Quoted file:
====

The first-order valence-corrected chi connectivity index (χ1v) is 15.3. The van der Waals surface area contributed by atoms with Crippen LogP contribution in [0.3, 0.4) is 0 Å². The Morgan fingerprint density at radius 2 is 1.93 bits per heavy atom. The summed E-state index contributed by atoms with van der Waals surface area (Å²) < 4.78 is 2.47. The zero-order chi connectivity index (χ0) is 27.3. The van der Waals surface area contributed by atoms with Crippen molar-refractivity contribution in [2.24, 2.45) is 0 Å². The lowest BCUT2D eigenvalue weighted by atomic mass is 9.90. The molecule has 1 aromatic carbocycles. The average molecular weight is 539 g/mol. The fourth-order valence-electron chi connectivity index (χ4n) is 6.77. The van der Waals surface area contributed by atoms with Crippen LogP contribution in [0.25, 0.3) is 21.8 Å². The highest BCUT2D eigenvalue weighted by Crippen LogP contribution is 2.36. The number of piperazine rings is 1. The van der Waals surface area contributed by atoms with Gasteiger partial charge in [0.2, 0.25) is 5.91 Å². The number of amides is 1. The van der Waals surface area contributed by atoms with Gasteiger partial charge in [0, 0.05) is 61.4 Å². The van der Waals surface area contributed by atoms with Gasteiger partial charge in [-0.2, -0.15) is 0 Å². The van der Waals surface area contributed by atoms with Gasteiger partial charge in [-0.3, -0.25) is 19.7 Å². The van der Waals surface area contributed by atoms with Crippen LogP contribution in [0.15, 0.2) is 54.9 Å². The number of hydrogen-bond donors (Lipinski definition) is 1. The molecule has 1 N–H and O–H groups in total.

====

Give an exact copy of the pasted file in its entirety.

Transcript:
The first-order valence-corrected chi connectivity index (χ1v) is 15.3. The van der Waals surface area contributed by atoms with Crippen LogP contribution in [0.3, 0.4) is 0 Å². The Morgan fingerprint density at radius 2 is 1.93 bits per heavy atom. The summed E-state index contributed by atoms with van der Waals surface area (Å²) < 4.78 is 2.47. The zero-order chi connectivity index (χ0) is 27.3. The van der Waals surface area contributed by atoms with Crippen molar-refractivity contribution in [2.24, 2.45) is 0 Å². The lowest BCUT2D eigenvalue weighted by atomic mass is 9.90. The molecule has 1 aromatic carbocycles. The average molecular weight is 539 g/mol. The fourth-order valence-electron chi connectivity index (χ4n) is 6.77. The van der Waals surface area contributed by atoms with Crippen LogP contribution in [0.25, 0.3) is 21.8 Å². The highest BCUT2D eigenvalue weighted by Crippen LogP contribution is 2.36. The number of piperazine rings is 1. The van der Waals surface area contributed by atoms with Gasteiger partial charge in [0.2, 0.25) is 5.91 Å². The number of amides is 1. The van der Waals surface area contributed by atoms with Gasteiger partial charge in [0, 0.05) is 61.4 Å². The van der Waals surface area contributed by atoms with Gasteiger partial charge in [-0.2, -0.15) is 0 Å². The van der Waals surface area contributed by atoms with Gasteiger partial charge in [-0.3, -0.25) is 19.7 Å². The van der Waals surface area contributed by atoms with Crippen LogP contribution in [0.15, 0.2) is 54.9 Å². The number of hydrogen-bond donors (Lipinski definition) is 1. The molecule has 1 N–H and O–H groups in total.